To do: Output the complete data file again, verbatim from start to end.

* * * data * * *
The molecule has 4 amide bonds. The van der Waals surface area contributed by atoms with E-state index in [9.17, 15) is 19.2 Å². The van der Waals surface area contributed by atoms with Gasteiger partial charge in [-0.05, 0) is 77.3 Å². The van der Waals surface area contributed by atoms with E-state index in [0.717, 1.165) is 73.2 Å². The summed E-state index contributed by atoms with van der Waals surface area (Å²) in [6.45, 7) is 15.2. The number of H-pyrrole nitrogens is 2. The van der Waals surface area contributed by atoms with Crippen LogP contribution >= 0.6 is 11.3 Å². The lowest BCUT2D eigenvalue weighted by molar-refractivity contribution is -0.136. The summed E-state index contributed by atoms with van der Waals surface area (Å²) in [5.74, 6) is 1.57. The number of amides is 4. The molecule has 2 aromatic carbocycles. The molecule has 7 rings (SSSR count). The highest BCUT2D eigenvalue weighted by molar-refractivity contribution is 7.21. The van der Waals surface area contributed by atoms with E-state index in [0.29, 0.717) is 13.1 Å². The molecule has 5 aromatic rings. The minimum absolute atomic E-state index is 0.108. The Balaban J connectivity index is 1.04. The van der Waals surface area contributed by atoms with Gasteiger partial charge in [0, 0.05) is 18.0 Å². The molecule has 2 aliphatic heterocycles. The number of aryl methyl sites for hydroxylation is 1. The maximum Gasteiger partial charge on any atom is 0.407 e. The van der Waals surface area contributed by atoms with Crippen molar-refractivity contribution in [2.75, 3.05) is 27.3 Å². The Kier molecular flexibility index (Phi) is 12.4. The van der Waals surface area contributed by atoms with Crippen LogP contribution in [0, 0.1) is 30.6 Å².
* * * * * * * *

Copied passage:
The molecule has 4 amide bonds. The van der Waals surface area contributed by atoms with E-state index in [9.17, 15) is 19.2 Å². The van der Waals surface area contributed by atoms with Gasteiger partial charge in [-0.05, 0) is 77.3 Å². The van der Waals surface area contributed by atoms with E-state index in [0.717, 1.165) is 73.2 Å². The summed E-state index contributed by atoms with van der Waals surface area (Å²) in [6.45, 7) is 15.2. The number of H-pyrrole nitrogens is 2. The van der Waals surface area contributed by atoms with Crippen LogP contribution >= 0.6 is 11.3 Å². The lowest BCUT2D eigenvalue weighted by molar-refractivity contribution is -0.136. The summed E-state index contributed by atoms with van der Waals surface area (Å²) in [5.74, 6) is 1.57. The number of amides is 4. The molecule has 2 aromatic carbocycles. The molecule has 7 rings (SSSR count). The highest BCUT2D eigenvalue weighted by molar-refractivity contribution is 7.21. The van der Waals surface area contributed by atoms with E-state index in [0.29, 0.717) is 13.1 Å². The molecule has 5 aromatic rings. The minimum absolute atomic E-state index is 0.108. The Balaban J connectivity index is 1.04. The van der Waals surface area contributed by atoms with Gasteiger partial charge in [0, 0.05) is 18.0 Å². The molecule has 2 aliphatic heterocycles. The number of aryl methyl sites for hydroxylation is 1. The maximum Gasteiger partial charge on any atom is 0.407 e. The van der Waals surface area contributed by atoms with Crippen molar-refractivity contribution in [2.75, 3.05) is 27.3 Å². The Kier molecular flexibility index (Phi) is 12.4. The van der Waals surface area contributed by atoms with Crippen LogP contribution in [0, 0.1) is 30.6 Å².